Bisphenol-A (BPA) gained notoriety in the 1990s as scientists studies began to draw lines between its use in many types of consumer plastics and hormone disruption, which can lead to problems with brain and nervous system development, obesity, and cancer. Today, manufacturers often turn to bisphenol-S (BPS) as a substitute that’s intended to be less toxic. However, researchers at the University of Calgary have found that BPS may also be toxic to the human brain.
In a study published in January in the journal Proceedings of the National Academy of Sciences, Calgary research scientist Dr. Deborah Kurrasch and her team found evidence that BPS “caused alterations in brain development leading to hyperactivity in zebrafish.”
“I was actually very surprised at our results. This was a very, very, very low dose, so I didn’t think using a dose this low could have any effect,” said Kurrasch in a press statement.
Kurrasch and her team exposed zebrafish embryos to the low levels of BPS found in Alberta’s Bow and Oldman Rivers.
“In the second trimester, brain cells become the specialized neurons that make up our brain. What we show is that the zebrafish exposed to BPA or BPS were getting twice as many neurons born too soon and about half as many neurons born later, so that will lead to problems in how the neurons connect and form circuits,” said Kurrasch.
Although Kurrasch and her team say that more research is needed to prove the link between BPA and BPS exposure and brain damage in humans, they advise pregnant women to limit exposure to BPA and BPS. These bisphenols can be found in #7 plastics, coatings on receipt paper, and food-can and beverage bottle linings, among other places. If an item says “BPA-free,” the researchers recommend contacting the manufacturer to ask if the item contains BPS.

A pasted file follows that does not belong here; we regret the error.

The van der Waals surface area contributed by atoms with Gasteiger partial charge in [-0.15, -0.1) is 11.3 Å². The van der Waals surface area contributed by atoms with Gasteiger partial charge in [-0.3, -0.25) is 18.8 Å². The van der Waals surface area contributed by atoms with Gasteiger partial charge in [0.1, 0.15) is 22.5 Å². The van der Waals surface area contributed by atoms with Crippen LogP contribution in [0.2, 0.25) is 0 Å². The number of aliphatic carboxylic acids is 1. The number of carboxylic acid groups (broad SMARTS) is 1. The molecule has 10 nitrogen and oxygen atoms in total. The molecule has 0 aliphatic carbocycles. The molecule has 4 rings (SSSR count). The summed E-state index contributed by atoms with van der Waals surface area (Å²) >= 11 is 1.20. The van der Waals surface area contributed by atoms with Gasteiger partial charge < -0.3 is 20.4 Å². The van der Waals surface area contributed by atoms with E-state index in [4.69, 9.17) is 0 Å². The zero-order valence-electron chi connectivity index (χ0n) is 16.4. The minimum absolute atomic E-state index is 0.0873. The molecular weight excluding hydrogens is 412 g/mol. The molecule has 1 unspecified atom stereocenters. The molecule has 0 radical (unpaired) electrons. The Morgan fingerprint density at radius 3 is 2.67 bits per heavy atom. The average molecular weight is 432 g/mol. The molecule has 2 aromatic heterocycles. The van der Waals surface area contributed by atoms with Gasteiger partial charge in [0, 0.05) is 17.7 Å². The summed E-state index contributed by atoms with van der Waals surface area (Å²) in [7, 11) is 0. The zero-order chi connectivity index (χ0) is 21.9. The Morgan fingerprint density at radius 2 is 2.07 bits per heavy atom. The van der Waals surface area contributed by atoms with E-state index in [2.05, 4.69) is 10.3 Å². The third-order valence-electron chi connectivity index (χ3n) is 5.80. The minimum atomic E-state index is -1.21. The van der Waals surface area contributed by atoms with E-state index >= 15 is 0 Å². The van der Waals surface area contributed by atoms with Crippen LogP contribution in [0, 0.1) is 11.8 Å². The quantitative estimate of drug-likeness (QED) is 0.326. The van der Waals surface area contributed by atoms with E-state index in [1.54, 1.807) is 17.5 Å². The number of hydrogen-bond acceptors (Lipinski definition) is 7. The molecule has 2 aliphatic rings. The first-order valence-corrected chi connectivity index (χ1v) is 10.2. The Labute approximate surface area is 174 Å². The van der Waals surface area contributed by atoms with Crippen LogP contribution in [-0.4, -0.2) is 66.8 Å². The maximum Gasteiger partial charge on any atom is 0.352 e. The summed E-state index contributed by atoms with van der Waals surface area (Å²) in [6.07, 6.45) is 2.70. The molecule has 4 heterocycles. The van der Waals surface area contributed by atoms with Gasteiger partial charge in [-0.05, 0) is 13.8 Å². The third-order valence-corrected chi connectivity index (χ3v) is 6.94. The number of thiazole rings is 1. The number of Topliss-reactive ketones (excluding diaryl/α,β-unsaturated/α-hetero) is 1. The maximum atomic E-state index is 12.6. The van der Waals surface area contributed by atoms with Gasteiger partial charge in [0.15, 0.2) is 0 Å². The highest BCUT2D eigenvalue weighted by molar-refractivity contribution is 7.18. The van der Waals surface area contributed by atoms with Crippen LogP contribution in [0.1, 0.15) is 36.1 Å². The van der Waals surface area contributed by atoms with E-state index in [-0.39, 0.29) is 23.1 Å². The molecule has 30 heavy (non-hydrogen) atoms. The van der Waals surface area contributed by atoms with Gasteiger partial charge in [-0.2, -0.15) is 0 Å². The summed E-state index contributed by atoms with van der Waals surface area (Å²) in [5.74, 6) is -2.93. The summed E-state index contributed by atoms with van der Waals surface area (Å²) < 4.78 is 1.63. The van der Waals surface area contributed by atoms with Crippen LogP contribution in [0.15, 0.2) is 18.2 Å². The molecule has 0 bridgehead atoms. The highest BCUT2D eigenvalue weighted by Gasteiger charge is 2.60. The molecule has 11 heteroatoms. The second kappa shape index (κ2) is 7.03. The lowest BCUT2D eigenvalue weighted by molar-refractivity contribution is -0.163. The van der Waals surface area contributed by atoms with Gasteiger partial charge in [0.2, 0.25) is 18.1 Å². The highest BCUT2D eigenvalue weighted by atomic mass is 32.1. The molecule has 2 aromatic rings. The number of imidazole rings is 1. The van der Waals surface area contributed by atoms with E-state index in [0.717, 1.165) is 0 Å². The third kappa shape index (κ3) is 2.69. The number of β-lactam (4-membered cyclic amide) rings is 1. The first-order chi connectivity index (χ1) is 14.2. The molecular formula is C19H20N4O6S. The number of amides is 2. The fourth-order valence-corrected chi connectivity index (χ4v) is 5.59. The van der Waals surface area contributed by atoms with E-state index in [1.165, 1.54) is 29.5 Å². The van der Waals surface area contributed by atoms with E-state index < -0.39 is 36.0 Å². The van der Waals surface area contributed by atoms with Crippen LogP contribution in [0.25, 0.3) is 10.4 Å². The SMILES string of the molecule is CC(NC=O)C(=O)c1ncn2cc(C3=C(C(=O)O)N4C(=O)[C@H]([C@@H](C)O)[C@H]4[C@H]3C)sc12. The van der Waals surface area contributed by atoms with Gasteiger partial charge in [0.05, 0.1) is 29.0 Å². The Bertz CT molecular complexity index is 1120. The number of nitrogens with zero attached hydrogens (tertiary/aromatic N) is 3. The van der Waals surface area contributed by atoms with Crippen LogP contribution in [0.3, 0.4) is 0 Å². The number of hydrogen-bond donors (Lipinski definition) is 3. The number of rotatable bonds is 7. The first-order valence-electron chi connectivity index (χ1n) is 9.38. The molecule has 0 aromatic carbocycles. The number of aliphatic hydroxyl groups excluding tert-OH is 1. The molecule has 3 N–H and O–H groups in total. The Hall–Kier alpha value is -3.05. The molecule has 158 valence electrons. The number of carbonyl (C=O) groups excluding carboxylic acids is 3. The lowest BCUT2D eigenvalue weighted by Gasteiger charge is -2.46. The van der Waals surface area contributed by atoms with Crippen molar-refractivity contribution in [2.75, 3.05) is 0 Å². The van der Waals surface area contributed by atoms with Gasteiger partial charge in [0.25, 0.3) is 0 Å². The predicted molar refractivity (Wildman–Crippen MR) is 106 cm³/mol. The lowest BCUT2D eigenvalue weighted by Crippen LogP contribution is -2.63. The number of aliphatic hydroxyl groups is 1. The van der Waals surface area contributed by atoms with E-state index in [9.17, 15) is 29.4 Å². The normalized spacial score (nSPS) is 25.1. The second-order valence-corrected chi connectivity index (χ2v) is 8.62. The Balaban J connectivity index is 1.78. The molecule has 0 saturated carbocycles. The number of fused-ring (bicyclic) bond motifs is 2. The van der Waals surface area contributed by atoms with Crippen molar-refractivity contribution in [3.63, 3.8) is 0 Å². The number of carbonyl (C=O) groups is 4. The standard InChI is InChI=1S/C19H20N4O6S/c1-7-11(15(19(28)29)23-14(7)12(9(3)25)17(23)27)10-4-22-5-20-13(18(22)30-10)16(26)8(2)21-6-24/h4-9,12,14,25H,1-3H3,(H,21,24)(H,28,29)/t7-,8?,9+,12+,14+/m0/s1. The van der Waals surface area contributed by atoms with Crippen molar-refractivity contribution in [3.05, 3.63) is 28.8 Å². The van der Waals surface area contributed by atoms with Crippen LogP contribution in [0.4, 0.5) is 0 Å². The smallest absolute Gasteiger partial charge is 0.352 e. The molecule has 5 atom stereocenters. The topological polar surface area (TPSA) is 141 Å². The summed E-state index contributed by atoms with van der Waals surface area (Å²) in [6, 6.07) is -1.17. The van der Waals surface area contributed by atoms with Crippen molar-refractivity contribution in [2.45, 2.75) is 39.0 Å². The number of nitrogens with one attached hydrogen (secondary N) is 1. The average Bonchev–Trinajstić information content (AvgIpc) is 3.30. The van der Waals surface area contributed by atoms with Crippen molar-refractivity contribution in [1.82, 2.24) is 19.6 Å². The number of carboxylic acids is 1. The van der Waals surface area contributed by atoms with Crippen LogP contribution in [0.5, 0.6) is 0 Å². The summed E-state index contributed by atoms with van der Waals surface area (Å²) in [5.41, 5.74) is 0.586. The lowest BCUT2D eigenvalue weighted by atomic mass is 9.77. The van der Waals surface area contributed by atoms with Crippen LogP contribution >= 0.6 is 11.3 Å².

Meanwhile, Green America is monitoring legislative developments to see if a bill worth supporting—one that offers meaningful protections against BPS and other toxic chemicals in consumer products—is introduced in 2015.
The Chemical Safety Improvement Act, introduced in 2014 by Senator David Vitter (R-LA) and the late Senator Frank Lautenberg (D-NJ), failed to provide the measures needed to safeguard human and environmental. Fran Teplitz, Green America’s co-executive and policy director, says that while the weak and outdated 1976 Toxic Substances Control Act (TSCA) desperately needs to be replaced, its replacement must be effective.
“Our eyes are on the Senate to see what progress may be possible this year to protect people and the planet from toxic chemicals,” she says. “We hope this is the year we see strong legislation that will protect our most vulnerable communities, allow states to pass their own strong laws on toxic chemicals, empower the Environmental Protection Agency to regulate chemicals as needed, as well as promote the further development of green chemistry. With troubling new research findings, like those on BPS, it is clear that toxic chemical reform must be a national priority.”
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